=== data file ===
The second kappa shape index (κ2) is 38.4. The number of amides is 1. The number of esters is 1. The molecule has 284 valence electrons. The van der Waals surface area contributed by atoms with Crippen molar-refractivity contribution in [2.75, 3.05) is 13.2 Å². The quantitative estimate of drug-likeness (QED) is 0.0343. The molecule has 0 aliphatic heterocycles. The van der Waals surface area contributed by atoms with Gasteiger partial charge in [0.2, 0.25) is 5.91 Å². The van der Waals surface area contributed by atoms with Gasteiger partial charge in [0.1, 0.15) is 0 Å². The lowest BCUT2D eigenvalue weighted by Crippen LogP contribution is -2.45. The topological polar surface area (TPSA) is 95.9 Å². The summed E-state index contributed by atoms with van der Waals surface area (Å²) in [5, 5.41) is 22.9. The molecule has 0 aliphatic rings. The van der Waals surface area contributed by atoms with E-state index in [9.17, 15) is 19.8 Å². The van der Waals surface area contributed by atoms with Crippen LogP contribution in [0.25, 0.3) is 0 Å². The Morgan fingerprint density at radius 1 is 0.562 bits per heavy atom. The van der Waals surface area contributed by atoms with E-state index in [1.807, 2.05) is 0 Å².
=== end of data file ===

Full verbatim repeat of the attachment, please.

The second kappa shape index (κ2) is 38.4. The number of amides is 1. The number of esters is 1. The molecule has 284 valence electrons. The van der Waals surface area contributed by atoms with Crippen molar-refractivity contribution in [2.75, 3.05) is 13.2 Å². The quantitative estimate of drug-likeness (QED) is 0.0343. The molecule has 0 aliphatic heterocycles. The van der Waals surface area contributed by atoms with Gasteiger partial charge in [0.2, 0.25) is 5.91 Å². The van der Waals surface area contributed by atoms with Gasteiger partial charge in [0.1, 0.15) is 0 Å². The lowest BCUT2D eigenvalue weighted by Crippen LogP contribution is -2.45. The topological polar surface area (TPSA) is 95.9 Å². The summed E-state index contributed by atoms with van der Waals surface area (Å²) in [5, 5.41) is 22.9. The molecule has 0 aliphatic rings. The van der Waals surface area contributed by atoms with E-state index in [9.17, 15) is 19.8 Å². The van der Waals surface area contributed by atoms with Crippen LogP contribution in [0.25, 0.3) is 0 Å². The Morgan fingerprint density at radius 1 is 0.562 bits per heavy atom. The van der Waals surface area contributed by atoms with E-state index in [1.807, 2.05) is 0 Å².